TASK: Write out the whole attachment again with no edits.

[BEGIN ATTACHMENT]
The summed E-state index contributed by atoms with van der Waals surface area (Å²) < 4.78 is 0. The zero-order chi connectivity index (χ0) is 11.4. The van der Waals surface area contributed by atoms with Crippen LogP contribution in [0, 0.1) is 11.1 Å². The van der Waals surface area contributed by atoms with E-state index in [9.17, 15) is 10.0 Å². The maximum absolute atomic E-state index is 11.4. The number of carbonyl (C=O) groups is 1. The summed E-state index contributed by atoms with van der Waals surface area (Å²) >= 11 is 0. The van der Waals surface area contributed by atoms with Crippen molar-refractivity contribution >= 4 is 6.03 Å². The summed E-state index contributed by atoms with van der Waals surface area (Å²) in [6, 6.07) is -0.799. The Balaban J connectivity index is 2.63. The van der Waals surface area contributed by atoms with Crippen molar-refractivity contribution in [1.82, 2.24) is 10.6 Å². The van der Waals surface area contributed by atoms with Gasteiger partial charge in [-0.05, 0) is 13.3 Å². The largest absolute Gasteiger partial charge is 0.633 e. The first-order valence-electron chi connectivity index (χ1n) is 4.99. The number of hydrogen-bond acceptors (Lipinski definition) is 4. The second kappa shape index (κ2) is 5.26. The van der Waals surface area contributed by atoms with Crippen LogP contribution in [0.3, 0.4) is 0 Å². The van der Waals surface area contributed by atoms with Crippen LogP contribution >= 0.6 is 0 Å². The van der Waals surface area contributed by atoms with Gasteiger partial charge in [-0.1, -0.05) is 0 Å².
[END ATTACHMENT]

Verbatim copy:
The summed E-state index contributed by atoms with van der Waals surface area (Å²) < 4.78 is 0. The zero-order chi connectivity index (χ0) is 11.4. The van der Waals surface area contributed by atoms with Crippen LogP contribution in [0, 0.1) is 11.1 Å². The van der Waals surface area contributed by atoms with E-state index in [9.17, 15) is 10.0 Å². The maximum absolute atomic E-state index is 11.4. The number of carbonyl (C=O) groups is 1. The summed E-state index contributed by atoms with van der Waals surface area (Å²) >= 11 is 0. The van der Waals surface area contributed by atoms with Crippen molar-refractivity contribution >= 4 is 6.03 Å². The summed E-state index contributed by atoms with van der Waals surface area (Å²) in [6, 6.07) is -0.799. The Balaban J connectivity index is 2.63. The van der Waals surface area contributed by atoms with Crippen molar-refractivity contribution in [1.82, 2.24) is 10.6 Å². The van der Waals surface area contributed by atoms with Gasteiger partial charge in [-0.05, 0) is 13.3 Å². The largest absolute Gasteiger partial charge is 0.633 e. The first-order valence-electron chi connectivity index (χ1n) is 4.99. The number of hydrogen-bond acceptors (Lipinski definition) is 4. The second kappa shape index (κ2) is 5.26. The van der Waals surface area contributed by atoms with Crippen LogP contribution in [0.3, 0.4) is 0 Å². The van der Waals surface area contributed by atoms with Crippen LogP contribution >= 0.6 is 0 Å². The van der Waals surface area contributed by atoms with Gasteiger partial charge in [-0.1, -0.05) is 0 Å².